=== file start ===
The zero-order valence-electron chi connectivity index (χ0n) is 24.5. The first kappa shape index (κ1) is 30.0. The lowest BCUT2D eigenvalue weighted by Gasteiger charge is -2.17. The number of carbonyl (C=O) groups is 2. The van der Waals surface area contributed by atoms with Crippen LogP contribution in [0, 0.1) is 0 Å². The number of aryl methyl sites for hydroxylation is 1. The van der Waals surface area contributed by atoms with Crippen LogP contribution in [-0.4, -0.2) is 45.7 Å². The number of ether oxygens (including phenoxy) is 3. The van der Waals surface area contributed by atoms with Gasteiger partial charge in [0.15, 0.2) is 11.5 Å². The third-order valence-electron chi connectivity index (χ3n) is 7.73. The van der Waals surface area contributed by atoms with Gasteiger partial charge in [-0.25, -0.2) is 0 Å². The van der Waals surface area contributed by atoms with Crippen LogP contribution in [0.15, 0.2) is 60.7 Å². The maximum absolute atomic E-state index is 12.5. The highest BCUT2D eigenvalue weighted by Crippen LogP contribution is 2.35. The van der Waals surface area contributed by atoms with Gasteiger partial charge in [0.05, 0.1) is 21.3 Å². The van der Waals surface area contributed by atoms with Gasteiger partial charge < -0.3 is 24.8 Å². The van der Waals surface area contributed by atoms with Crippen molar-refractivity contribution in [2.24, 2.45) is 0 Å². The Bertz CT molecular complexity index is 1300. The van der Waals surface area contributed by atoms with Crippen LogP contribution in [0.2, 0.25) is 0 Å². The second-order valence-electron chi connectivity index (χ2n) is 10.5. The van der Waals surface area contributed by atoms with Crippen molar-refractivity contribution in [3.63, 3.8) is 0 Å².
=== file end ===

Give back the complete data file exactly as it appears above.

The zero-order valence-electron chi connectivity index (χ0n) is 24.5. The first kappa shape index (κ1) is 30.0. The lowest BCUT2D eigenvalue weighted by Gasteiger charge is -2.17. The number of carbonyl (C=O) groups is 2. The van der Waals surface area contributed by atoms with Crippen LogP contribution in [0, 0.1) is 0 Å². The number of aryl methyl sites for hydroxylation is 1. The van der Waals surface area contributed by atoms with Crippen LogP contribution in [-0.4, -0.2) is 45.7 Å². The number of ether oxygens (including phenoxy) is 3. The van der Waals surface area contributed by atoms with Gasteiger partial charge in [0.15, 0.2) is 11.5 Å². The third-order valence-electron chi connectivity index (χ3n) is 7.73. The van der Waals surface area contributed by atoms with Gasteiger partial charge in [-0.25, -0.2) is 0 Å². The van der Waals surface area contributed by atoms with Crippen LogP contribution in [0.15, 0.2) is 60.7 Å². The maximum absolute atomic E-state index is 12.5. The highest BCUT2D eigenvalue weighted by Crippen LogP contribution is 2.35. The van der Waals surface area contributed by atoms with Gasteiger partial charge in [0.05, 0.1) is 21.3 Å². The van der Waals surface area contributed by atoms with Gasteiger partial charge < -0.3 is 24.8 Å². The van der Waals surface area contributed by atoms with Crippen molar-refractivity contribution in [2.24, 2.45) is 0 Å². The Bertz CT molecular complexity index is 1300. The van der Waals surface area contributed by atoms with Crippen LogP contribution in [0.2, 0.25) is 0 Å². The second-order valence-electron chi connectivity index (χ2n) is 10.5. The van der Waals surface area contributed by atoms with Crippen molar-refractivity contribution in [3.63, 3.8) is 0 Å².